SUMMARY OF INVENTION

Disclosed herein is a system and method for producing wellbore fluids, in an example, the system is a submersible pumping system disposed in a wellbore having an elongated annular shroud with an upper end and a lower end, an annulus formed between the shroud and the well bore inner circumference, a multi-phase fluid booster pump having an inlet in fluid communication with fluid in the wellbore below the lower end of the shroud and a discharge in fluid communication with the annulus, so that multi-phase fluid discharged from the booster pump flows up the annulus to an inlet at or near the shroud and so that liquid in the multi-phase fluid separates out and flows into the shroud upper end as separated liquid, a liquid lift pump having an inlet within the shroud in fluid communication with the separated liquid and a discharge, and production tubing extending from the liquid lift pump discharge through the shroud entrance. The booster pump can be disposed within the shroud below the liquid lift pump, where a barrier separates the booster pump discharge from the liquid lift pump inlet. Alternatively, the booster pump can be within the shroud and a barrier is included between the shroud and the wellbore in the annulus. The shroud can include an outlet for the booster pump discharge above the barrier in the annulus. An exit port can be formed through the extension between the booster pump and the closed end. In an example, the system booster pump inlet and discharge are within the shroud and the closed end comprises a seal. A barrier can be included in the annulus between the discharge and the booster pump inlet. The booster pump can include a motive device selected from the list consisting of a rotatable auger for moving a multi-phase mixture, a high angle vane auger, a multi vane impeller, a progressive cavity type pump a conventional ESP pump, a jet pump, or combinations thereof. The system can further include a submersible motor connected to and driving both the liquid lift pump and the booster pump, wherein the motor is between the liquid lift pump and the booster pump. The shroud inlet can be at least one aperture in its sidewall above the liquid lift pump.

Also included herein is a method of producing a multi-phase fluid from a wellbore. In an example the method includes deploying a shroud in the wellbore that encloses an inlet of a liquid lift pump therein, the shroud having an inlet at or near its upper end, with a booster pump, conveying a multi-phase fluid of the well up around at least a part of the shroud to the shroud inlet, so that liquid is gravity separated from the multi-phase fluid and flows downward within the shroud to the liquid lift pump inlet, and pumping the liquid with the liquid lift pump through production tubing to the wellbore surface.

A wellbore production system is disclosed herein having a motor, a liquid lift pump coupled to the motor, production tubing attached to a liquid lift pump discharge, and a shroud enclosing the motor and an inlet of the liquid lift pump. The wellbore production system further includes a booster pump below the liquid lift pump and driven by the motor, the booster pump having a discharge and an inlet separated by a barrier in the wellbore for conveying wellbore fluid up an annulus surrounding the shroud and into an inlet of the shroud located above the inlet of the liquid lift pump, so that gas separates from the wellbore fluid as it turns to flow downward in the shroud.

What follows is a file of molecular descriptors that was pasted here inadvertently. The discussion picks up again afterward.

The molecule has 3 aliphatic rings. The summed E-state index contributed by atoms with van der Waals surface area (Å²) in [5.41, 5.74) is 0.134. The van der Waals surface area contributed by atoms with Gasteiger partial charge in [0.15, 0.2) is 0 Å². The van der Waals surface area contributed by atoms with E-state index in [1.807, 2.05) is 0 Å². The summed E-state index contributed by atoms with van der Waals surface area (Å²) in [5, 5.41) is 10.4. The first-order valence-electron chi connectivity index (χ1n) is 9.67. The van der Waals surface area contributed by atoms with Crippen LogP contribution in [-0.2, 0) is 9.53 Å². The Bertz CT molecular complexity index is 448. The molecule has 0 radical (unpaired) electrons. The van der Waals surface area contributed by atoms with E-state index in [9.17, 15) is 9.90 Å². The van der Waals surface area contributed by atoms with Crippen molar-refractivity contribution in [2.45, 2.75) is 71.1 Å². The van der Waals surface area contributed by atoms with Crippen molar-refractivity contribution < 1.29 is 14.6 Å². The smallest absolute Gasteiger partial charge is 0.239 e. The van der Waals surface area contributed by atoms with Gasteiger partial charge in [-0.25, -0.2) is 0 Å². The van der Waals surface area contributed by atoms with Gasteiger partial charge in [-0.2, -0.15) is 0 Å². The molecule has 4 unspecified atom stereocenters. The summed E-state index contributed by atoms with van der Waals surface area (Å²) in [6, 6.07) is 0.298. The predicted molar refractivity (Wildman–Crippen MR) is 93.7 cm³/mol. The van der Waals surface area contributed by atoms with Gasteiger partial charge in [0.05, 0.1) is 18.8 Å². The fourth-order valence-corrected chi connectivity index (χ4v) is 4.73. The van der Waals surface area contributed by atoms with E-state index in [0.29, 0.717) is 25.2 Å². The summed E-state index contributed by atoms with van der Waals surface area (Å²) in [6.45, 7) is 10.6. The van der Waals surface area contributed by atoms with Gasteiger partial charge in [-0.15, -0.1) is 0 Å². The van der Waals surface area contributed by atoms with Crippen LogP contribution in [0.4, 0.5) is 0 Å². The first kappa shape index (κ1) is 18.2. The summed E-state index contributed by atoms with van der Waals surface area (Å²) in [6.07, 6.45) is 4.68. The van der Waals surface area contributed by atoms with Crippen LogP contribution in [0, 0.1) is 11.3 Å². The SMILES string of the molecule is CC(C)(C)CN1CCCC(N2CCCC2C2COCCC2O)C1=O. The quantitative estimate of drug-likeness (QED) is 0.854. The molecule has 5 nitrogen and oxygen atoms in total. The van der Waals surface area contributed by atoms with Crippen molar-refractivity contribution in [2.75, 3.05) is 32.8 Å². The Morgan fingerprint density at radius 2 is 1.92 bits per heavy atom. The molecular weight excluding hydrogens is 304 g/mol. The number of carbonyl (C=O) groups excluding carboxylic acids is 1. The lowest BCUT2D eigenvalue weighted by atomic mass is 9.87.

BRIEF DESCRIPTION OF DRAWINGS

Some of the features and benefits of the present invention having been stated, others will become apparent as the description proceeds when taken in conjunction with the accompanying drawings, in which:

FIG. 1 is a partial sectional view of an embodiment of an apparatus for producing fluid from a wellbore in accordance with the present disclosure.

FIG. 2 schematically depicts the fluid producing apparatus of FIG. 1 in a horizontal portion of a wellbore.

FIG. 3 is a side schematic depiction of a portion of the apparatus of FIG. 1.

FIG. 4 portrays in a perspective view examples of devices for use in the portion of FIG. 3.

FIG. 5 illustrates in an overhead view an example of a device for use in the portion of FIG. 3.

FIG. 6 is a partial sectional view of an alternative embodiment of an apparatus for producing fluid from a wellbore in accordance with the present disclosure.

While the invention will be described in connection with the preferred embodiments, it will be understood that it is not intended to limit the invention to that embodiment. On the contrary, it is intended to cover all alternatives, modifications, and equivalents, as may be included within the spirit and scope of the invention as defined by the appended claims.

DESCRIPTION OF THE INVENTION

The apparatus and method of the present disclosure will now be described more fully hereinafter with reference to the accompanying drawings in which embodiments are shown. This subject of the present disclosure may, however, be embodied in many different forms and should not be construed as limited to the illustrated embodiments set forth herein; rather, these embodiments are provided so that this disclosure will be thorough and complete, and will fully convey the scope of the invention to those skilled in the art. Like numbers refer to like elements throughout. For the convenience in referring to the accompanying figures, directional terms are used for reference and illustration only. For example, the directional terms such as “upper”, “lower”, “above”, “below”, and the like are being used to illustrate a relational location.